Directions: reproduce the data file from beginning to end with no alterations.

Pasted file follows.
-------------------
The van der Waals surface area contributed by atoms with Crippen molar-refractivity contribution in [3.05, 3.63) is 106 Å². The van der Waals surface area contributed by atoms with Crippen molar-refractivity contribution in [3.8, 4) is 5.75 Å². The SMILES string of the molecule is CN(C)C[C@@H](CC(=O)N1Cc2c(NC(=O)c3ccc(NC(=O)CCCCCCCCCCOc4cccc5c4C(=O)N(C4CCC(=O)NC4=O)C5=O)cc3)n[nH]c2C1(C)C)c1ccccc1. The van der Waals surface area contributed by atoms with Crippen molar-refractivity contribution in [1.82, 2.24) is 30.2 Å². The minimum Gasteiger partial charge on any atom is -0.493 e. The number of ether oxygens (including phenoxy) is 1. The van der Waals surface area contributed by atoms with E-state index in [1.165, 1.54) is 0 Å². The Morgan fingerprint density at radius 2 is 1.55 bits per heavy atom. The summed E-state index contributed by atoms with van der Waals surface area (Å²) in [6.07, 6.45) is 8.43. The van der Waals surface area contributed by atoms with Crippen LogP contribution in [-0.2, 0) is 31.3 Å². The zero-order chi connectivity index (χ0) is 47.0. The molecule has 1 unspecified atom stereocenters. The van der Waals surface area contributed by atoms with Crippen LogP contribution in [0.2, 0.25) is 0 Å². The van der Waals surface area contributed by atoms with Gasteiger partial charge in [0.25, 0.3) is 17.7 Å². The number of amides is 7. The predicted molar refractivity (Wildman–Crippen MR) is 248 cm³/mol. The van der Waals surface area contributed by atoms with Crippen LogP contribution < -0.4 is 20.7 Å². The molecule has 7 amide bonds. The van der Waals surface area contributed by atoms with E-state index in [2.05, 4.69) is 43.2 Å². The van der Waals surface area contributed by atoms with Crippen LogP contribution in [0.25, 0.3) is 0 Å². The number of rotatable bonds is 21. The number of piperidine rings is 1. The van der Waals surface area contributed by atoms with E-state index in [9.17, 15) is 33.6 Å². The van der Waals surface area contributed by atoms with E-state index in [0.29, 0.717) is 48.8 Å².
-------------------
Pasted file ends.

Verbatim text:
The van der Waals surface area contributed by atoms with Crippen molar-refractivity contribution in [3.05, 3.63) is 106 Å². The van der Waals surface area contributed by atoms with Crippen molar-refractivity contribution in [3.8, 4) is 5.75 Å². The SMILES string of the molecule is CN(C)C[C@@H](CC(=O)N1Cc2c(NC(=O)c3ccc(NC(=O)CCCCCCCCCCOc4cccc5c4C(=O)N(C4CCC(=O)NC4=O)C5=O)cc3)n[nH]c2C1(C)C)c1ccccc1. The van der Waals surface area contributed by atoms with Crippen molar-refractivity contribution in [1.82, 2.24) is 30.2 Å². The minimum Gasteiger partial charge on any atom is -0.493 e. The number of ether oxygens (including phenoxy) is 1. The van der Waals surface area contributed by atoms with E-state index in [1.165, 1.54) is 0 Å². The Morgan fingerprint density at radius 2 is 1.55 bits per heavy atom. The summed E-state index contributed by atoms with van der Waals surface area (Å²) in [6.07, 6.45) is 8.43. The van der Waals surface area contributed by atoms with Crippen LogP contribution in [-0.2, 0) is 31.3 Å². The zero-order chi connectivity index (χ0) is 47.0. The molecule has 1 unspecified atom stereocenters. The van der Waals surface area contributed by atoms with Crippen LogP contribution in [0.2, 0.25) is 0 Å². The van der Waals surface area contributed by atoms with Gasteiger partial charge in [0.25, 0.3) is 17.7 Å². The number of amides is 7. The predicted molar refractivity (Wildman–Crippen MR) is 248 cm³/mol. The van der Waals surface area contributed by atoms with Crippen LogP contribution < -0.4 is 20.7 Å². The molecule has 7 amide bonds. The van der Waals surface area contributed by atoms with E-state index in [2.05, 4.69) is 43.2 Å². The van der Waals surface area contributed by atoms with Crippen LogP contribution in [0.25, 0.3) is 0 Å². The number of rotatable bonds is 21. The number of piperidine rings is 1. The van der Waals surface area contributed by atoms with E-state index in [9.17, 15) is 33.6 Å². The van der Waals surface area contributed by atoms with E-state index in [0.29, 0.717) is 48.8 Å².